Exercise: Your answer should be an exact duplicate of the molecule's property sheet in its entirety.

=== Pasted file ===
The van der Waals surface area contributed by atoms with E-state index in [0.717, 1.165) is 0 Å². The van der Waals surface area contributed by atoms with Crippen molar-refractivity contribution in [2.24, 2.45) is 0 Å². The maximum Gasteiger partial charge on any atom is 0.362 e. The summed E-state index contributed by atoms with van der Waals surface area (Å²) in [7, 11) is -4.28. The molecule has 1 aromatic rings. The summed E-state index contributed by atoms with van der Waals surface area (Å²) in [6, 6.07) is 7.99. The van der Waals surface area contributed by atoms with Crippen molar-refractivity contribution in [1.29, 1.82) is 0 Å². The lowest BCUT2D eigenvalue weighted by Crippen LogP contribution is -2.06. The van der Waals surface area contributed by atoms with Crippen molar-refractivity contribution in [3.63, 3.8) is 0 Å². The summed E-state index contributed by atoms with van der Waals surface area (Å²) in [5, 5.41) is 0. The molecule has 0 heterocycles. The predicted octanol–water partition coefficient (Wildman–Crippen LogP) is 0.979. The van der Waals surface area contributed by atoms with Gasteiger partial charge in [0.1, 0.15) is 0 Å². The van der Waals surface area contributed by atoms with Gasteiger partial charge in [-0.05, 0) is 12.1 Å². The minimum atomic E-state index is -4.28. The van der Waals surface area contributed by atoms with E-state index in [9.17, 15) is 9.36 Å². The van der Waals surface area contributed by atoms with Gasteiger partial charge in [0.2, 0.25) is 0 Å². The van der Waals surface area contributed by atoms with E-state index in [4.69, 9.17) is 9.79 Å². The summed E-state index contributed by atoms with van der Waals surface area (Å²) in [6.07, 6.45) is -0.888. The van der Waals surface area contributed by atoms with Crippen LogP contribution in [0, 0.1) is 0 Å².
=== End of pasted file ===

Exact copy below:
The van der Waals surface area contributed by atoms with E-state index in [0.717, 1.165) is 0 Å². The van der Waals surface area contributed by atoms with Crippen molar-refractivity contribution in [2.24, 2.45) is 0 Å². The maximum Gasteiger partial charge on any atom is 0.362 e. The summed E-state index contributed by atoms with van der Waals surface area (Å²) in [7, 11) is -4.28. The molecule has 1 aromatic rings. The summed E-state index contributed by atoms with van der Waals surface area (Å²) in [6, 6.07) is 7.99. The van der Waals surface area contributed by atoms with Crippen molar-refractivity contribution in [1.29, 1.82) is 0 Å². The lowest BCUT2D eigenvalue weighted by Crippen LogP contribution is -2.06. The van der Waals surface area contributed by atoms with Crippen molar-refractivity contribution in [3.63, 3.8) is 0 Å². The summed E-state index contributed by atoms with van der Waals surface area (Å²) in [5, 5.41) is 0. The molecule has 0 heterocycles. The predicted octanol–water partition coefficient (Wildman–Crippen LogP) is 0.979. The van der Waals surface area contributed by atoms with Gasteiger partial charge in [0.1, 0.15) is 0 Å². The van der Waals surface area contributed by atoms with Gasteiger partial charge in [-0.05, 0) is 12.1 Å². The minimum atomic E-state index is -4.28. The van der Waals surface area contributed by atoms with E-state index in [9.17, 15) is 9.36 Å². The van der Waals surface area contributed by atoms with Gasteiger partial charge in [0.2, 0.25) is 0 Å². The van der Waals surface area contributed by atoms with E-state index in [4.69, 9.17) is 9.79 Å². The summed E-state index contributed by atoms with van der Waals surface area (Å²) in [6.07, 6.45) is -0.888. The van der Waals surface area contributed by atoms with Crippen LogP contribution in [0, 0.1) is 0 Å².